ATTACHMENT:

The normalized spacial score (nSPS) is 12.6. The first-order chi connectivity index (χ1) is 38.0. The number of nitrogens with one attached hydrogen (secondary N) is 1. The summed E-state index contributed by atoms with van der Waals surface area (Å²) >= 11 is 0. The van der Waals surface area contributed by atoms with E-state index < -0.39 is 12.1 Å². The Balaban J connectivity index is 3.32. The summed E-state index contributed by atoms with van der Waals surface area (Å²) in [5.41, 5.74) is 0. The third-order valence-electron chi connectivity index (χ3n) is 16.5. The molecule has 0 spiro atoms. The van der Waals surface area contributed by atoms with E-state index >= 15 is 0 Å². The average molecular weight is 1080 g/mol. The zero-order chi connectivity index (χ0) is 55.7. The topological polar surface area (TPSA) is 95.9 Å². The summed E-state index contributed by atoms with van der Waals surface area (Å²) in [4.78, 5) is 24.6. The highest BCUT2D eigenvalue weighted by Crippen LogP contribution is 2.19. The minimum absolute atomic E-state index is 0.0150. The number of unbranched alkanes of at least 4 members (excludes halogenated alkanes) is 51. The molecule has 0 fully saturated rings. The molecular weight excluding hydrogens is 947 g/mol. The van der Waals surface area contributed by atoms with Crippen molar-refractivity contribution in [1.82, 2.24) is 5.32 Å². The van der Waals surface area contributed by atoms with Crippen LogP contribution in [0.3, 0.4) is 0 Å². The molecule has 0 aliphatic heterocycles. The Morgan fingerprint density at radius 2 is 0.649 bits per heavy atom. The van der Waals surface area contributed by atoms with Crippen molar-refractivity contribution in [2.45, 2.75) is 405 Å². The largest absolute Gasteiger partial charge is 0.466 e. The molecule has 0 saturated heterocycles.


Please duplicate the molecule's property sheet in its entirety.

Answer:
The normalized spacial score (nSPS) is 12.6. The first-order chi connectivity index (χ1) is 38.0. The number of nitrogens with one attached hydrogen (secondary N) is 1. The summed E-state index contributed by atoms with van der Waals surface area (Å²) >= 11 is 0. The van der Waals surface area contributed by atoms with E-state index < -0.39 is 12.1 Å². The Balaban J connectivity index is 3.32. The summed E-state index contributed by atoms with van der Waals surface area (Å²) in [5.41, 5.74) is 0. The third-order valence-electron chi connectivity index (χ3n) is 16.5. The molecule has 0 spiro atoms. The van der Waals surface area contributed by atoms with E-state index >= 15 is 0 Å². The average molecular weight is 1080 g/mol. The zero-order chi connectivity index (χ0) is 55.7. The topological polar surface area (TPSA) is 95.9 Å². The summed E-state index contributed by atoms with van der Waals surface area (Å²) in [4.78, 5) is 24.6. The highest BCUT2D eigenvalue weighted by Crippen LogP contribution is 2.19. The minimum absolute atomic E-state index is 0.0150. The number of unbranched alkanes of at least 4 members (excludes halogenated alkanes) is 51. The molecule has 0 fully saturated rings. The molecular weight excluding hydrogens is 947 g/mol. The van der Waals surface area contributed by atoms with Crippen molar-refractivity contribution in [1.82, 2.24) is 5.32 Å². The van der Waals surface area contributed by atoms with Crippen LogP contribution in [0.3, 0.4) is 0 Å². The molecule has 0 aliphatic heterocycles. The Morgan fingerprint density at radius 2 is 0.649 bits per heavy atom. The van der Waals surface area contributed by atoms with Crippen molar-refractivity contribution in [2.45, 2.75) is 405 Å². The largest absolute Gasteiger partial charge is 0.466 e. The molecule has 0 saturated heterocycles.